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Trends in Multi-State Income Tax Apportionment

The typical three-factor apportionment formula, with equal weight for sales, property and payroll is quickly changing across the country. The impact to your total state tax liability could be dramatic.

October 11, 2007
by Mary Bernard, CPA/MST

Multi-state corporations are allowed to apportion their income among the states in which they have established nexus due to their specific business operations within each state. Once the right to apportion income is granted, the real work begins. The days of a uniform three-factor apportionment formula are long gone. Even the tax base of net income has been changing in some states as popularity of the gross receipts concept spreads.

Super-Weighted Sales Factor

Historically, income was apportioned among the states based on the percentage of sales, tangible property and payroll located within the state as compared to these same factors located everywhere. Each factor was equally weighted in determining the income apportioned to each state. This concept originated in 1957 with the Uniform Division of Income for Tax Purposes Act, which contained a model law for apportioning income of a corporation that is taxable in two or more states. Over the past few years, however, this model has been changing.

Although many states allow for specialized apportionment formulas for specific industries, currently only about 10 states use the original three-factor apportionment formula with equally weighted factors for most industries. About 20 states double weight the sales factor, with an increasing number of states requiring the use of single factor apportionment based on sales. By 2008, Illinois, Iowa, Nebraska, Texas, Oregon, Georgia, New York and Wisconsin will all have single factor sales apportionment. Minnesota and Indiana are phasing in the concept. Some states like Michigan, have super-weighted sales, where sales account for 95 percent of the apportionment factor, and Ohio and Pennsylvania, both with 60 percent sales.

The concept of a heavy-weighted sales factor for apportionment is politically popular because it normally benefits in-state companies. Typically, in-state companies have large investments in property and high payroll expenses that would be given less weight. Out-of-state companies, on the other hand, seldom have large payroll and property factors. Their largest factor of business activity is usually sales. By putting the emphasis on the sales factor, out-of- state companies will generally see an increase in the amount of income apportioned to the state when the sales factor is prominently weighted in the apportionment formula.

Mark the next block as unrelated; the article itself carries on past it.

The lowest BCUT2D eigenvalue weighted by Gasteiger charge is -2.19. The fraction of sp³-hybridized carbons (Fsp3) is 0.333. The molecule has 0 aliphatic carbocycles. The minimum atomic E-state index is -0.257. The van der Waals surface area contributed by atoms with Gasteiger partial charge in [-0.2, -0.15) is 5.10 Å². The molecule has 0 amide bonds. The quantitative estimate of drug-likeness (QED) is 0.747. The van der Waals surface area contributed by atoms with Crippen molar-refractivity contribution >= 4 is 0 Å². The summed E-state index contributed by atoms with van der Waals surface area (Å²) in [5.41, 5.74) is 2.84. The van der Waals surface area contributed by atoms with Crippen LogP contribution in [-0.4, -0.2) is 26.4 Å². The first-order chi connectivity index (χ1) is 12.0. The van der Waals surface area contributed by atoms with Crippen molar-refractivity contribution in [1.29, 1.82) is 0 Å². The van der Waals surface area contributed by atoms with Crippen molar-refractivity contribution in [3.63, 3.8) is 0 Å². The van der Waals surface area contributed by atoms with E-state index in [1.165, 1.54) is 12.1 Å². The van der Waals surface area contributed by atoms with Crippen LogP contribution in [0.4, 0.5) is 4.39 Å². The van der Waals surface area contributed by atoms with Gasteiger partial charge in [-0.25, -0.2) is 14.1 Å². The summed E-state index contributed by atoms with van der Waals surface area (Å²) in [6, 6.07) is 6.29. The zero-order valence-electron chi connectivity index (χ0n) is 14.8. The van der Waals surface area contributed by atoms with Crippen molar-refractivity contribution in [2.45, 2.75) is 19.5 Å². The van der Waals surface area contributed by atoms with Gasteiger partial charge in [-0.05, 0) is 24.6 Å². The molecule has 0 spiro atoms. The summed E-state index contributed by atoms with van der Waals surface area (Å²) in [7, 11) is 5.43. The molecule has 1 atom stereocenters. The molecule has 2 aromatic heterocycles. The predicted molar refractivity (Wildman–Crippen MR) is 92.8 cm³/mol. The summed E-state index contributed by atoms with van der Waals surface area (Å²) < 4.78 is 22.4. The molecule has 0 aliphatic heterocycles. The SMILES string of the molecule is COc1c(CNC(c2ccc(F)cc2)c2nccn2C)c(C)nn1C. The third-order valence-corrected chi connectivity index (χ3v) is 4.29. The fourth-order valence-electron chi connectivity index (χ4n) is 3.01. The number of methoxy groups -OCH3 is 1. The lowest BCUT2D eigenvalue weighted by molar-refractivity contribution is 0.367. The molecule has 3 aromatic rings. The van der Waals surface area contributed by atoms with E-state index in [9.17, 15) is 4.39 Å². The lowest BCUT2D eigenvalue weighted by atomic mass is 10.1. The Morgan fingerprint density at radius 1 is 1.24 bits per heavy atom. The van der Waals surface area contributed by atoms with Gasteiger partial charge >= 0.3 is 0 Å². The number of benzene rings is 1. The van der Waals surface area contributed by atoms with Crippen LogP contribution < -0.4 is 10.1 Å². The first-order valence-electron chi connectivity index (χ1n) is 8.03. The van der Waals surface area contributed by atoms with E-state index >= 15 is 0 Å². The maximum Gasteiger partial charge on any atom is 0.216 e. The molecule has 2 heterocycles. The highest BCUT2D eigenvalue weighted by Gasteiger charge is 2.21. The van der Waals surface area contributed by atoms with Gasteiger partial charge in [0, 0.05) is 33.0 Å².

Modifications to the Sales Factor Definition

In addition to increasing the significance of the sales factor in the apportionment formula, several states are changing the composition of the receipts included in the calculation. The California Franchise Tax Board dealt with several cases involving Microsoft, General Motors and The Limited, where material distortion resulted from the existing apportionment factor computation. As a result, California has recently submitted a proposal to completely remove interest, dividends and gross proceeds from the sale of securities from the sales factor. This would effectively remove the results of treasury operations from the apportionment factors. Arizona and Illinois are also redefining the definition of “gross receipts” to include only net gains rather than gross proceeds from the sale of investments.

Another change has occurred in the method of sourcing sales to a state. When services are performed outside of the state of the customer, many states have used the cost of performance concept to determine where to source the sale. For instance, if an Ohio company provides services to an Illinois company but all work is performed in Ohio, Illinois would normally consider this an Ohio sale, as the cost of performance is incurred outside of Illinois. Beginning in 2008, receipts from services and intangibles will be sourced to Illinois if the purchaser of the service resides in Illinois. Maine, among other states, is also changing sourcing rules to this market based sourcing rather than the previously more common method of cost of performance. Conflicts could easily arise from this trend when the two states involved use different sales sourcing methods. It is unsure at this time how this will be resolved.

Conclusion

There are other tax allocation trends gaining momentum around the country in response to recent court cases. States are now requiring the add-back of intercompany interest and intangible expenses. Mandatory combined reporting is also gaining popularity. States like Texas and Michigan replaced one gross-receipts-based tax with another similar based tax. The Lanco (NJ) and MBNA (WV) cases are fueling interest in economic presence as a determination of nexus for income tax purposes. The introduction in Congress of the Business Activity Tax Simplification Act of 2007 is, in part, a request to resolve the physical presence nexus controversy left by the Supreme Court’s refusal to consider the concept in Lanco and MBNA. We can expect more activity in this area before this year concludes.

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Mary F. Bernard, CPA/MST is a Tax Principal and Director of State and Local Tax Services at Kahn, Litwin, Renza & Co., Ltd. in Providence, RI. She has over 20 years of experience with national and local accounting firms working with a variety of individual, partnership and corporate clients, with particular focus on corporate multi-state tax issues. She has also provided advisory and compliance services to our extensive nonprofit clients. Bernard is a member of the AICPA, the Massachusetts Society of CPAs and serves as President-elect of the board of directors for the Rhode Island Society of CPAs.